This must be quite an unusual name for bandages! Its purpose, however, is not one, and Unna boots are commonly used in the wound care segment. To begin with, they are a special kind of dressing that’s impregnated with zinc oxide.

Alternatively, in some cases, glycerine or calamine is also infused in Unna boots. This ensures stiffness and rigidity once the bandage ingredients dry. The ultimate purpose is ‘exertion of an effective amount of pressure’.

Why are Unna boots named so?

This bandage is indeed named after a German dermatologist named, Paul Gerson Unna. He was a scientist who specialized in skin complications and hence these bandages have been named after him. During his time (1850-1929), compression bandages were not efficient enough. He, therefore, went on to prepare a gauze bandage that was impregnated with 15% zinc oxide. This combination was placed in glycerine and gelatin-based paste that also had "cooling effects" apart from their other wound healing properties!

The zinc oxide pastes present in these cotton sheets are 'skin-friendly'. They keep away skin irritations, ensure the area is moist, and at the same time promote healing (without forming hardened cakes like some dressing materials).

Unna boots for lymphedema

Unna boots provide a pressure ranging between 20–30mmHg pressure on wound sites. Thus, they are used in ambulatory patients who are suffering from venous ulcers or lymphedema. The pressure that it exerts, works in restricting the calf muscle movement outward while the patient starts walking. This inward pressure stimulates the calf-muscles and in turn, enhances the venous flow too.

Purpose of unna boots

It's not for the lymphedema patients only. The unna boots come to use in several other physical conditions as well. Some of them have been discussed here...

• Muscle compression using certain pressure peaks

• Reduction of edema

• Improvement of eczema and pruritus

• Treatment of venous ulcer

Most importantly, Unna boots are used on patients who have mobility and not applicable for wheelchair patients!

Unna boot contraindications

There are several contraindications for the use of Unna boots. Firstly, and most importantly, one needs to know that Unna boots are less impactful for bed-ridden patients and the ones on a wheelchair! Besides the need to be avoided in the following cases…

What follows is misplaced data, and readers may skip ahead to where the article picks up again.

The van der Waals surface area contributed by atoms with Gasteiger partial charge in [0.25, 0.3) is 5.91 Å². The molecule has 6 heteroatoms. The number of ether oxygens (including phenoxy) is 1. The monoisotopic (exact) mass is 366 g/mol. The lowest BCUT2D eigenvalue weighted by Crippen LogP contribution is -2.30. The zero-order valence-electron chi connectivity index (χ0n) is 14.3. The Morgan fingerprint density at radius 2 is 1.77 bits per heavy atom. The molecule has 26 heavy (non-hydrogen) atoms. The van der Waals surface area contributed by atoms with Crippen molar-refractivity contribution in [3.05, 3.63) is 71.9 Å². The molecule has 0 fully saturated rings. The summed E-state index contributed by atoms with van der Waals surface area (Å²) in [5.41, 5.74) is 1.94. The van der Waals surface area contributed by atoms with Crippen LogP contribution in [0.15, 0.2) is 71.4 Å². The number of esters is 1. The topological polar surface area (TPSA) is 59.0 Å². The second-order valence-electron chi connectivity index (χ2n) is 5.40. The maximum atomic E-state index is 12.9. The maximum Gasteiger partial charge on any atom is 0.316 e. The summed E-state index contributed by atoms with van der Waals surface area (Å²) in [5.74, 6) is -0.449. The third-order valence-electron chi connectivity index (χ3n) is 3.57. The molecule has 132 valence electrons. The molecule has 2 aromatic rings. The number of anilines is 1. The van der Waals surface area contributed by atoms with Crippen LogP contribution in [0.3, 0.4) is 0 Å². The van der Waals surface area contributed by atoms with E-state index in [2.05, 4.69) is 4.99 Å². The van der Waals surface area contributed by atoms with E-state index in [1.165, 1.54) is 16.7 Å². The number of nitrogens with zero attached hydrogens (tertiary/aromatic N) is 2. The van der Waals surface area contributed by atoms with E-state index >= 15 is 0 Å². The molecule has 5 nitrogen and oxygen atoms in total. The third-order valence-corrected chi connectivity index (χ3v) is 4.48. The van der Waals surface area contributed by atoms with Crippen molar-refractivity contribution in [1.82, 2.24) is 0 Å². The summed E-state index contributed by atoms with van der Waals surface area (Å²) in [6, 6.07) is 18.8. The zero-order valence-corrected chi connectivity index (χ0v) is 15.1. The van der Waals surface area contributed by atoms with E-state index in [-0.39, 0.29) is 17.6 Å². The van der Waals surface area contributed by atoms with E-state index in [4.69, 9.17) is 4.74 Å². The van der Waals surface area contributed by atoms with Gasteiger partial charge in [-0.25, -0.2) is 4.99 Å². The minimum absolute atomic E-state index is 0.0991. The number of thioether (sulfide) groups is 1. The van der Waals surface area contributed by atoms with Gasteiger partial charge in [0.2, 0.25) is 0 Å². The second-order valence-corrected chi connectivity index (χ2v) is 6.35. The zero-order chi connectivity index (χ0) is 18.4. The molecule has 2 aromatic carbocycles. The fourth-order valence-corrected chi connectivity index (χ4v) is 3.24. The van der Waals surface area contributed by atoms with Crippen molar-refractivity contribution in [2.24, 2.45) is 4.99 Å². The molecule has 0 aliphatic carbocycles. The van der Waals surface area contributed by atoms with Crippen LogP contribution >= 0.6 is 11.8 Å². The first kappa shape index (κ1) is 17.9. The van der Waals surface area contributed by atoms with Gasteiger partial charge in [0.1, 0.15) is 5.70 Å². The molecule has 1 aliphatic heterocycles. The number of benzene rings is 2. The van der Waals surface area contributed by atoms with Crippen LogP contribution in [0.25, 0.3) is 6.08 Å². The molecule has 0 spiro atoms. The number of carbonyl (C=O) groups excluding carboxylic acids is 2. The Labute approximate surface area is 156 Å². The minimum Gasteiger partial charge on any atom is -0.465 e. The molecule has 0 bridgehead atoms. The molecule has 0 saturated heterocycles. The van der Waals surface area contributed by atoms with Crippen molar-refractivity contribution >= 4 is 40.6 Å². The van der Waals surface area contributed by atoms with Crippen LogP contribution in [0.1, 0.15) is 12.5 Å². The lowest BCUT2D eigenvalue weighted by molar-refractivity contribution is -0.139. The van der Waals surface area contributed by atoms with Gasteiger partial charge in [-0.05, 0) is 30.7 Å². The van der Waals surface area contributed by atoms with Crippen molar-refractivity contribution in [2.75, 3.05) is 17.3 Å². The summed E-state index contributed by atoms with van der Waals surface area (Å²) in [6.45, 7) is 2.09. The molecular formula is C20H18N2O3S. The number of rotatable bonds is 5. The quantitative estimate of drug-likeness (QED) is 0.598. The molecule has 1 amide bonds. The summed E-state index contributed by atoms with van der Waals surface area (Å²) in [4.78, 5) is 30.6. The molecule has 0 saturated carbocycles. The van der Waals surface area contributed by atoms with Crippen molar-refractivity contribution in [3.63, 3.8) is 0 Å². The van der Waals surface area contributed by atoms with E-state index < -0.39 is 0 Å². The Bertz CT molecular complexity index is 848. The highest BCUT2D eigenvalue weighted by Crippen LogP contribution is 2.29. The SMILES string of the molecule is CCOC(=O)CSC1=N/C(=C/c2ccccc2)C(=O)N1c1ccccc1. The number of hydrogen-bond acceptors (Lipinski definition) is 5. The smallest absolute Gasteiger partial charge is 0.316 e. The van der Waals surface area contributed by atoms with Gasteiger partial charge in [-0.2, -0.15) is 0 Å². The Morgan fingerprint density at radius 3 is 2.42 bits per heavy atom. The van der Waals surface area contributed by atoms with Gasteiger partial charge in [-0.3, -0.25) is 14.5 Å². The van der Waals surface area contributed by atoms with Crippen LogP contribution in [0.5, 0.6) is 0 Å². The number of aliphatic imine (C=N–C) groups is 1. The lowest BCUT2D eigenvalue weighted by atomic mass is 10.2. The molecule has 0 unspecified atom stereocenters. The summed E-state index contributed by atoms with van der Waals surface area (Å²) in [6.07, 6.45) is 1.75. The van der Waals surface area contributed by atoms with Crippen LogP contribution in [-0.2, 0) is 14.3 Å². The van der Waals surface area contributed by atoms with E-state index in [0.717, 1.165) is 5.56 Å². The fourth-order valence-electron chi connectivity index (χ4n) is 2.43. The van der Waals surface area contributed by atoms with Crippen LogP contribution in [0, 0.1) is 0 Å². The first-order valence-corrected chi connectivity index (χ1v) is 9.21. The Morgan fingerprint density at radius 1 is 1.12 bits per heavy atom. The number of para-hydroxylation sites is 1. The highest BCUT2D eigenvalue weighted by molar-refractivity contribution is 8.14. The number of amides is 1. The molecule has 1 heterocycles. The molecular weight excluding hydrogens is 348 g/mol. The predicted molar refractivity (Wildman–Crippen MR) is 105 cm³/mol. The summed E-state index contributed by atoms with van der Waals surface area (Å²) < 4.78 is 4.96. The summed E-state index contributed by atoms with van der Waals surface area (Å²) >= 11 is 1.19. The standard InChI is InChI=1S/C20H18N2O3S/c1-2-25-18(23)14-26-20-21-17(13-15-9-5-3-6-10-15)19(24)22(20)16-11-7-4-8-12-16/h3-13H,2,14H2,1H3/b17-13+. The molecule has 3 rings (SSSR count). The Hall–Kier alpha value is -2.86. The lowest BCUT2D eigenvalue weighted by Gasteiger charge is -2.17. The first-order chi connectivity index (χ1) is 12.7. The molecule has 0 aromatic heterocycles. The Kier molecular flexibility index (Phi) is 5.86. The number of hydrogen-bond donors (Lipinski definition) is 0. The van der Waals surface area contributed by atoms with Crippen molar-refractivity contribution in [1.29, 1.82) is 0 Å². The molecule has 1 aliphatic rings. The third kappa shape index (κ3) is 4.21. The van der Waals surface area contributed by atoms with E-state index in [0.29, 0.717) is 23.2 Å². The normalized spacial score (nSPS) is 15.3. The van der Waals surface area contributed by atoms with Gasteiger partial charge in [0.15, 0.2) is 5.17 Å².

• A lower limb skin infection
  • If the wound has tunnelling or undermining
  • If your skin is sensitive or allergic to zinc or other bandage ingredients.

What are the different types of Unna boots?

Such dressings are of different gradations. It depends upon the type of wounds, like, high drainage wounds usually call for dressings that do not have to be changed often. This makes wound treatment cost-effective too. Some patients are more physically active than others. Unna boot bandages that are fitted with Velcro bands to facilitate patients with the interlocking experience are perfect for such active patients.

Unna boots also vary in parameters like –

1. Bandages with higher compression

2. Rolls with higher elasticity

3. Rolls with self-adhesive bandages (usually four bandages)

4. Bandages infused with calamine lotion (to prevent skin itching, irritation, and pain)


[Read more on: wound packing strips]


How often should unna boots be changed?

These bandages can indeed stay in place for up to 7 days. However, if the wound is a highly draining one and is noticed to leak before that period, it should be changed immediately. Even after edema disappears, the Unna boot bandage can remain in place for up to 2 days.

What happens if the Unna boot gets wet?

Your Unna boot dressing should not get wet; if it does, it damages the skin that lies beneath. Get a plastic wrap around your Unna boot before you prepare to take a shower. Preferably sit in a tub with the affected leg (or legs) out. Still in case, if the bandage gets wet, your medical advisor needs to be contacted immediately.

Many of us are still unaware that the Unna boot therapy today, is the #1 compression-therapy option for patients with swellings in their lower extremity. Though it takes a little longer to treat ulcers (it is mainly used for venous stasis dermatitis or venous ulcers) than sprains, strains, or edema, the results are magical! All you need is 'patience'. The Unna boot therapy is usually followed by regular use of compression garments, as advised by your podiatrist.